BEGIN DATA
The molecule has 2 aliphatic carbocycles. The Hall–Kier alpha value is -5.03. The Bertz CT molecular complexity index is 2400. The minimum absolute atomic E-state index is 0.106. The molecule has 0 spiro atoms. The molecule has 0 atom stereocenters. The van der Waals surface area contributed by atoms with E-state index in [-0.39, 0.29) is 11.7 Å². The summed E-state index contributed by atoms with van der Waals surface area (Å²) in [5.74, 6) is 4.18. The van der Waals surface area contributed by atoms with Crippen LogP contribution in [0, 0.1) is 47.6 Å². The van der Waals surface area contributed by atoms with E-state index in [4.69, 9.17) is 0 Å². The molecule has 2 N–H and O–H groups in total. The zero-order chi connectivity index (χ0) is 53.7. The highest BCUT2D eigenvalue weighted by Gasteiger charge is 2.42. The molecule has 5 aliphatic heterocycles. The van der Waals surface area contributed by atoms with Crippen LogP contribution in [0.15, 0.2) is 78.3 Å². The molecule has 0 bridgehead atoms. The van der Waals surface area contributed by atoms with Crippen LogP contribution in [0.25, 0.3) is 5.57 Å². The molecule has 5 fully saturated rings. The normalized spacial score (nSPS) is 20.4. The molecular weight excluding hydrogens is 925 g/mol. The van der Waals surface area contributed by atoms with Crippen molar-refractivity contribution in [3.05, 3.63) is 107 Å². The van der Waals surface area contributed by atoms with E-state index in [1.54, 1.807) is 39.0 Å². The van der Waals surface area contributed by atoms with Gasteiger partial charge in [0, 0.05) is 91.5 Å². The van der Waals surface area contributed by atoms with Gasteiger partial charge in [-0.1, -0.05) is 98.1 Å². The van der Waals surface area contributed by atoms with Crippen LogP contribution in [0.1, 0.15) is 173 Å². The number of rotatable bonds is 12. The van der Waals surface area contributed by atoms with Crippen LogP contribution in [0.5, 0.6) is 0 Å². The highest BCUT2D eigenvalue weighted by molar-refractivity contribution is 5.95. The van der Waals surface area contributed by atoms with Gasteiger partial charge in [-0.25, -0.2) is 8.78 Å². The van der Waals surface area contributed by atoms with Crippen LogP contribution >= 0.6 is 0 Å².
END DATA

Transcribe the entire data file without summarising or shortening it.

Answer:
The molecule has 2 aliphatic carbocycles. The Hall–Kier alpha value is -5.03. The Bertz CT molecular complexity index is 2400. The minimum absolute atomic E-state index is 0.106. The molecule has 0 spiro atoms. The molecule has 0 atom stereocenters. The van der Waals surface area contributed by atoms with E-state index in [-0.39, 0.29) is 11.7 Å². The summed E-state index contributed by atoms with van der Waals surface area (Å²) in [5.74, 6) is 4.18. The van der Waals surface area contributed by atoms with Crippen LogP contribution in [0, 0.1) is 47.6 Å². The van der Waals surface area contributed by atoms with E-state index in [4.69, 9.17) is 0 Å². The molecule has 2 N–H and O–H groups in total. The zero-order chi connectivity index (χ0) is 53.7. The highest BCUT2D eigenvalue weighted by Gasteiger charge is 2.42. The molecule has 5 aliphatic heterocycles. The van der Waals surface area contributed by atoms with Crippen LogP contribution in [0.15, 0.2) is 78.3 Å². The molecule has 0 bridgehead atoms. The van der Waals surface area contributed by atoms with Crippen LogP contribution in [0.25, 0.3) is 5.57 Å². The molecule has 5 fully saturated rings. The normalized spacial score (nSPS) is 20.4. The molecular weight excluding hydrogens is 925 g/mol. The van der Waals surface area contributed by atoms with Crippen molar-refractivity contribution in [3.05, 3.63) is 107 Å². The van der Waals surface area contributed by atoms with E-state index in [1.54, 1.807) is 39.0 Å². The van der Waals surface area contributed by atoms with Gasteiger partial charge in [0, 0.05) is 91.5 Å². The van der Waals surface area contributed by atoms with Gasteiger partial charge in [-0.1, -0.05) is 98.1 Å². The van der Waals surface area contributed by atoms with Crippen LogP contribution in [0.1, 0.15) is 173 Å². The number of rotatable bonds is 12. The van der Waals surface area contributed by atoms with Crippen LogP contribution in [0.5, 0.6) is 0 Å². The highest BCUT2D eigenvalue weighted by molar-refractivity contribution is 5.95. The van der Waals surface area contributed by atoms with Gasteiger partial charge in [-0.25, -0.2) is 8.78 Å². The van der Waals surface area contributed by atoms with Crippen LogP contribution >= 0.6 is 0 Å².